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The Waltman Shale Total Petroleum System: Does it have a favorable future?

Stephen B. Roberts1, Ronald C. Johnson1, and Paul G. Lillis2. (1) USGS, Box 25046 MS 939, Denver Federal Center, Denver, CO 80225, phone: 303-236-7788, [email protected], (2) U.S. Geological Survey, Box 25046, MS 977, Denver Federal Center, Denver, CO 80225

The 2005 USGS assessment of undiscovered petroleum resources in the Wind River Basin, Wyoming, includes an evaluation of Paleogene rocks in the Waltman Shale Total Petroleum System (TPS). Source rocks in this TPS are organic-rich lacustrine shales that charged conventional accumulations in stratigraphic or structural/stratigraphic traps within the Shotgun Member of the Fort Union Formation. To date, more than 2.5 million barrels of oil and 6 billion cubic feet of associated gas have been produced from this petroleum system in the Fuller Reservoir, Haybarn, and Greater Madden fields.

Previous studies indicate that the Waltman Shale Member of the Fort Union Formation contains a mix of Type-II and Type-III organic matter; total organic carbon averages about 2.7 weight percent. Waltman oil is high gravity (>40˚API) with a high paraffin content; associated gas is isotopically lighter than gas produced from Upper Cretaceous and Tertiary reservoirs underlying the Waltman Shale Member. Thermal maturity of the Waltman in the deep Wind River Basin generally ranges from 0.75–0.80 percent Ro, and approaches 1.10 percent Ro in areas west of the Madden anticline.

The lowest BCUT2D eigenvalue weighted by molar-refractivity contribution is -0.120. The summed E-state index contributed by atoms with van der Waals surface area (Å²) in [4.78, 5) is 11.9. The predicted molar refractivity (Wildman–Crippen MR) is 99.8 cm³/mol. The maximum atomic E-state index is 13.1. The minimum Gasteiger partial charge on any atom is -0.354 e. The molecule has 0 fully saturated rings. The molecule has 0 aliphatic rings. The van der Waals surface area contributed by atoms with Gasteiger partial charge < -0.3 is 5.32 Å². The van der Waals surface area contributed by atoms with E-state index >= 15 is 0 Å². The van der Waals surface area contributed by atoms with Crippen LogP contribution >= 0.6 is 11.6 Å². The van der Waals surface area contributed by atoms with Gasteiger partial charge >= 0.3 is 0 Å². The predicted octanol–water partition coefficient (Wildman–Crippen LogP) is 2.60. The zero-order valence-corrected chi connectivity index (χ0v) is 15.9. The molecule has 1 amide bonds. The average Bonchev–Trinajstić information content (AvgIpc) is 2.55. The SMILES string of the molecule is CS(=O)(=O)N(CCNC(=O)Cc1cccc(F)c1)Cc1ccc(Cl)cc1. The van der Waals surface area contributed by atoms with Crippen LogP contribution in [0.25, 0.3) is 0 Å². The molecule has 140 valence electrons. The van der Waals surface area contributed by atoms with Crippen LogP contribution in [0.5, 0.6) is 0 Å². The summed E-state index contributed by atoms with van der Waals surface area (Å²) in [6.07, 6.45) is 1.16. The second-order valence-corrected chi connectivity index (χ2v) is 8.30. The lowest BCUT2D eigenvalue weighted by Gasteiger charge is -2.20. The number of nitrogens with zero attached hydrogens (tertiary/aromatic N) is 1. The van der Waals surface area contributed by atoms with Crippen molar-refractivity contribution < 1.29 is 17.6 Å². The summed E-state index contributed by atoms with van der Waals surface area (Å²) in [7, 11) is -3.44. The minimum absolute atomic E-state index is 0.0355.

Sandstone and conglomerate deposited in fluvial, shoreface, and deltaic systems prograding from western and southern margins of Lake Waltman, and fan-delta complexes present along the northern lake-basin margin are potential reservoirs for additional Waltman petroleum accumulations. Future exploration might target areas where these contiguous depositional systems are interbedded with thermally mature Waltman source rocks, and areas where faults or fractures provide pathways for petroleum migration to shallow reservoirs from mature source rocks at depth.